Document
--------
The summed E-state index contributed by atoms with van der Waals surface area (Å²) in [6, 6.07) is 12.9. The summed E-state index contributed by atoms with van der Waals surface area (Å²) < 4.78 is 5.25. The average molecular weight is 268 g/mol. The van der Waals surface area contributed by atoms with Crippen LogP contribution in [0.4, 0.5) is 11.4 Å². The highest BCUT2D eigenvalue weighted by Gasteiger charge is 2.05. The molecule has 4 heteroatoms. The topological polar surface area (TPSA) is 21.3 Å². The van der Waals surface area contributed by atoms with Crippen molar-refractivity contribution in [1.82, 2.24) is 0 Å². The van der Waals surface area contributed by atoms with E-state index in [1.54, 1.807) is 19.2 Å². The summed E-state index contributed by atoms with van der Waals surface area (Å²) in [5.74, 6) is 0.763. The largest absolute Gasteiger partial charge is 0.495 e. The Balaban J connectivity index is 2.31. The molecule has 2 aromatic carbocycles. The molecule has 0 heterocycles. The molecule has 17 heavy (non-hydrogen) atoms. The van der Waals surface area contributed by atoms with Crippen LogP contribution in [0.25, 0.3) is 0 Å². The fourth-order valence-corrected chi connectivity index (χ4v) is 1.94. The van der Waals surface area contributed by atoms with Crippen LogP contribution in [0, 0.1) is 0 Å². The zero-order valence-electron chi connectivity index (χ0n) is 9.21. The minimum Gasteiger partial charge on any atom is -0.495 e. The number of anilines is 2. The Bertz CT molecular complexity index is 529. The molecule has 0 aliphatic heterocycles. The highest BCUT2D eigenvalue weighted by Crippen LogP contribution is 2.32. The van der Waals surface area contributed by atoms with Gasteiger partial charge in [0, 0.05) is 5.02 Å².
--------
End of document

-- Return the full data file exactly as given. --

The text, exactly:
The summed E-state index contributed by atoms with van der Waals surface area (Å²) in [6, 6.07) is 12.9. The summed E-state index contributed by atoms with van der Waals surface area (Å²) < 4.78 is 5.25. The average molecular weight is 268 g/mol. The van der Waals surface area contributed by atoms with Crippen LogP contribution in [0.4, 0.5) is 11.4 Å². The highest BCUT2D eigenvalue weighted by Gasteiger charge is 2.05. The molecule has 4 heteroatoms. The topological polar surface area (TPSA) is 21.3 Å². The van der Waals surface area contributed by atoms with Crippen molar-refractivity contribution in [1.82, 2.24) is 0 Å². The van der Waals surface area contributed by atoms with E-state index in [1.54, 1.807) is 19.2 Å². The summed E-state index contributed by atoms with van der Waals surface area (Å²) in [5.74, 6) is 0.763. The largest absolute Gasteiger partial charge is 0.495 e. The Balaban J connectivity index is 2.31. The molecule has 2 aromatic carbocycles. The molecule has 0 heterocycles. The molecule has 17 heavy (non-hydrogen) atoms. The van der Waals surface area contributed by atoms with Crippen LogP contribution in [0.25, 0.3) is 0 Å². The fourth-order valence-corrected chi connectivity index (χ4v) is 1.94. The van der Waals surface area contributed by atoms with Crippen LogP contribution in [0, 0.1) is 0 Å². The zero-order valence-electron chi connectivity index (χ0n) is 9.21. The minimum Gasteiger partial charge on any atom is -0.495 e. The number of anilines is 2. The Bertz CT molecular complexity index is 529. The molecule has 0 aliphatic heterocycles. The highest BCUT2D eigenvalue weighted by Crippen LogP contribution is 2.32. The van der Waals surface area contributed by atoms with Gasteiger partial charge in [0, 0.05) is 5.02 Å².